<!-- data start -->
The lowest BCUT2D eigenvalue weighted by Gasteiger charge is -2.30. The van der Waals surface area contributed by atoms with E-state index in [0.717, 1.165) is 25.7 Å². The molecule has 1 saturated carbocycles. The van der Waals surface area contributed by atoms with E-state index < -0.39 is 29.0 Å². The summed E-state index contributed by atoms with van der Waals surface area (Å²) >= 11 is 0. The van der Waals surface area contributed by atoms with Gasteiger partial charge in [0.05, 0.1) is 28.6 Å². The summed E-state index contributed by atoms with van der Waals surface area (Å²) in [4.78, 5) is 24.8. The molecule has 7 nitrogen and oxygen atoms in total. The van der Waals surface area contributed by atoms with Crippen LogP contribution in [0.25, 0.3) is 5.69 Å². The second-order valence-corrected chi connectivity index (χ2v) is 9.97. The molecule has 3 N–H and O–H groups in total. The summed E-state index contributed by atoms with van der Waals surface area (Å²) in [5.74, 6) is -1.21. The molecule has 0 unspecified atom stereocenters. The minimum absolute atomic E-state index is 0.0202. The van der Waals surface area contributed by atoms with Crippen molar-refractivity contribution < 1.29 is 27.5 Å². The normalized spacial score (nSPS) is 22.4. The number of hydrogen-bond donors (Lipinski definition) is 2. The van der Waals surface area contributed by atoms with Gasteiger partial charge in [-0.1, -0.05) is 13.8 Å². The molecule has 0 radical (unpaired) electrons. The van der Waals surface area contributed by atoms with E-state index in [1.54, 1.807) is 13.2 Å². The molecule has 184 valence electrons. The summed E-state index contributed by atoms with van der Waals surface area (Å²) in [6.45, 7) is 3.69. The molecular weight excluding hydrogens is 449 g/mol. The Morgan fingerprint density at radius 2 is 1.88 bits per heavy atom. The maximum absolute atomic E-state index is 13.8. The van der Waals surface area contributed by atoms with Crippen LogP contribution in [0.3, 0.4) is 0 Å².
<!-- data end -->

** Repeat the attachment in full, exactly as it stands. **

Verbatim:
The lowest BCUT2D eigenvalue weighted by Gasteiger charge is -2.30. The van der Waals surface area contributed by atoms with E-state index in [0.717, 1.165) is 25.7 Å². The molecule has 1 saturated carbocycles. The van der Waals surface area contributed by atoms with E-state index < -0.39 is 29.0 Å². The summed E-state index contributed by atoms with van der Waals surface area (Å²) >= 11 is 0. The van der Waals surface area contributed by atoms with Gasteiger partial charge in [0.05, 0.1) is 28.6 Å². The summed E-state index contributed by atoms with van der Waals surface area (Å²) in [4.78, 5) is 24.8. The molecule has 7 nitrogen and oxygen atoms in total. The van der Waals surface area contributed by atoms with Crippen LogP contribution in [0.25, 0.3) is 5.69 Å². The second-order valence-corrected chi connectivity index (χ2v) is 9.97. The molecule has 3 N–H and O–H groups in total. The summed E-state index contributed by atoms with van der Waals surface area (Å²) in [5.74, 6) is -1.21. The molecule has 0 unspecified atom stereocenters. The minimum absolute atomic E-state index is 0.0202. The van der Waals surface area contributed by atoms with Crippen molar-refractivity contribution < 1.29 is 27.5 Å². The normalized spacial score (nSPS) is 22.4. The number of hydrogen-bond donors (Lipinski definition) is 2. The van der Waals surface area contributed by atoms with Gasteiger partial charge in [-0.1, -0.05) is 13.8 Å². The molecule has 0 radical (unpaired) electrons. The van der Waals surface area contributed by atoms with E-state index in [1.54, 1.807) is 13.2 Å². The molecule has 184 valence electrons. The summed E-state index contributed by atoms with van der Waals surface area (Å²) in [6.45, 7) is 3.69. The molecular weight excluding hydrogens is 449 g/mol. The Morgan fingerprint density at radius 2 is 1.88 bits per heavy atom. The maximum absolute atomic E-state index is 13.8. The van der Waals surface area contributed by atoms with Crippen LogP contribution in [0.3, 0.4) is 0 Å².